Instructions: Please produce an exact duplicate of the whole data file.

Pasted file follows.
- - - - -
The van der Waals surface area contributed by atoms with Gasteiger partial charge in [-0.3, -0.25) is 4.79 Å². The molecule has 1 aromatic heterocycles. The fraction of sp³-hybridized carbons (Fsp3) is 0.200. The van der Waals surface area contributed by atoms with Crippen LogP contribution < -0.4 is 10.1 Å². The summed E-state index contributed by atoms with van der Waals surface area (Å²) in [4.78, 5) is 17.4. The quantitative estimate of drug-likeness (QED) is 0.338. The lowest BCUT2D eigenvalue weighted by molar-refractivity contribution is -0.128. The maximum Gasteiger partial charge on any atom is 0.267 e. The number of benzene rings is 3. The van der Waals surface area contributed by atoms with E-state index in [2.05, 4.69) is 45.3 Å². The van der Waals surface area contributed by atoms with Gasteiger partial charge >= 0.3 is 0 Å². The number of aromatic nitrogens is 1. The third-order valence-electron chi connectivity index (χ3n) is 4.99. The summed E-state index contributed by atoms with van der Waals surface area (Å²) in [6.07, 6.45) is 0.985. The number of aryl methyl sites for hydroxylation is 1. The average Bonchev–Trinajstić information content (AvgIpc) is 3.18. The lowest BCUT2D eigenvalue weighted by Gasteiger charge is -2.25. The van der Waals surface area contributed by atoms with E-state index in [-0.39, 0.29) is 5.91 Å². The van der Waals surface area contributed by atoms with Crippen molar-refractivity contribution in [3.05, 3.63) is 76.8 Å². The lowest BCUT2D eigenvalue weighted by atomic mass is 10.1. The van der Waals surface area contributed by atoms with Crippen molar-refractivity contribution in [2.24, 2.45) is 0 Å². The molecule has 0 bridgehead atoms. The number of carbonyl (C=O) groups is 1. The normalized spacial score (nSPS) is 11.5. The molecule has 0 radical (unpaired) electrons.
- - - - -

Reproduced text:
The van der Waals surface area contributed by atoms with Gasteiger partial charge in [-0.3, -0.25) is 4.79 Å². The molecule has 1 aromatic heterocycles. The fraction of sp³-hybridized carbons (Fsp3) is 0.200. The van der Waals surface area contributed by atoms with Crippen LogP contribution < -0.4 is 10.1 Å². The summed E-state index contributed by atoms with van der Waals surface area (Å²) in [4.78, 5) is 17.4. The quantitative estimate of drug-likeness (QED) is 0.338. The lowest BCUT2D eigenvalue weighted by molar-refractivity contribution is -0.128. The maximum Gasteiger partial charge on any atom is 0.267 e. The number of benzene rings is 3. The van der Waals surface area contributed by atoms with E-state index in [2.05, 4.69) is 45.3 Å². The van der Waals surface area contributed by atoms with Gasteiger partial charge >= 0.3 is 0 Å². The number of aromatic nitrogens is 1. The third-order valence-electron chi connectivity index (χ3n) is 4.99. The summed E-state index contributed by atoms with van der Waals surface area (Å²) in [6.07, 6.45) is 0.985. The number of aryl methyl sites for hydroxylation is 1. The average Bonchev–Trinajstić information content (AvgIpc) is 3.18. The lowest BCUT2D eigenvalue weighted by Gasteiger charge is -2.25. The van der Waals surface area contributed by atoms with E-state index in [-0.39, 0.29) is 5.91 Å². The van der Waals surface area contributed by atoms with Crippen molar-refractivity contribution in [3.05, 3.63) is 76.8 Å². The lowest BCUT2D eigenvalue weighted by atomic mass is 10.1. The van der Waals surface area contributed by atoms with Crippen molar-refractivity contribution in [2.24, 2.45) is 0 Å². The molecule has 0 bridgehead atoms. The number of carbonyl (C=O) groups is 1. The normalized spacial score (nSPS) is 11.5. The molecule has 0 radical (unpaired) electrons.